It therefore becomes evident that the gas lift method of this invention will lift the well fluid at the desired rate of production from a depth of 5414.8 feet. It is equally evident that the energy of the fluids in their compressed state in the reservoir from which the well produces will sustain this producing rate in lifting from a depth of 10,000 feet up to this same elevation at 5414.8 feet. Because the well is flowing from lift energy supplied by the gas-liquid mixture, the producing liquid level is lowered below the static liquid level, and with a consequent reduction in bottom hole pressure as reflected by point 80 in FIG. 7. The well's productivity index affixes the drop in bottom hole pressure for a given rate of production.
The percentage submergence is defined by ##EQU4##
Referring to FIG. 10, the desired ratio of cubic feet of gas per barrel of liquid can be determined. Knowing that 120 barrels of salt water per day are injected and a total production of 280 barrels of liquid per day is desired, it is known that the total production from production conduit 10c will be 400 barrels per day. This condition represents water being 65 percent of the flowing stream in production conduit 10c towards surface S. Since the bottom hole depth and pressure at the bottom of the hole during production of the desired 280 barrels per day of well fluid is known (see pt 110 on FIG. 10), FIG. 10 indicates that a ratio of 470 cubic feet of gas per barrel of liquid is required to maintain the desired production of 280 barrels per day from formation F. The 470 cubic foot of gas per barrel of liquid figure is obtained from interpolation between the curves labeled 400 and 600 on FIG. 10. In the above examples, the specific gravity of the 400 barrels of fluid per day emerging from production conduit 10c is equal to one.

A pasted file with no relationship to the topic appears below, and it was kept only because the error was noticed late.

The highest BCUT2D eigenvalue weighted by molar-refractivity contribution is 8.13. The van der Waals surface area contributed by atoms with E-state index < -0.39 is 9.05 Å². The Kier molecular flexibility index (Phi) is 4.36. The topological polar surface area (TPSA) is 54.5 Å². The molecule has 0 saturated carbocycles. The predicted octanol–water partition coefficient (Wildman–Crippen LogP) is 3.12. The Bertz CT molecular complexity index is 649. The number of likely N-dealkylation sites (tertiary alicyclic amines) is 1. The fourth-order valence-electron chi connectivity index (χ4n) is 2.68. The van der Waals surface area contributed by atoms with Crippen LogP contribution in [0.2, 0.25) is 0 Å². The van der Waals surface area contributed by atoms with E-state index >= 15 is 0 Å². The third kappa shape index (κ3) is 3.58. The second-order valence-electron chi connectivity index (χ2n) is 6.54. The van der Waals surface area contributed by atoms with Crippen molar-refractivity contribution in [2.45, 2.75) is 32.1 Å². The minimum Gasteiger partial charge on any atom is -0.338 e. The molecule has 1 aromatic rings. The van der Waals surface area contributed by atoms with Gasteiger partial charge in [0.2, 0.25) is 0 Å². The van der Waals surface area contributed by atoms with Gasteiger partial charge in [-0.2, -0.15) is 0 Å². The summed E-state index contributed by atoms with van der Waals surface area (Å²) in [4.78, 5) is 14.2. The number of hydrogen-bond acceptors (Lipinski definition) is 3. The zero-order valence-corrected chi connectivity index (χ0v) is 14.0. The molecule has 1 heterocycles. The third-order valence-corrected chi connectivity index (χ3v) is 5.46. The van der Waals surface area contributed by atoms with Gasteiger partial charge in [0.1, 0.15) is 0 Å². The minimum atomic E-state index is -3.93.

Having found the desired ratio of cubic feet of gas per barrel of liquid and knowing that 400 barrels of liquid per day are produced, the amount of the required gas volume is given by 400 barrels per day times 470 cubic feet of gas per barrel of liquid or 188,000 cubic feet per day or 130.56 cubic feet per minute.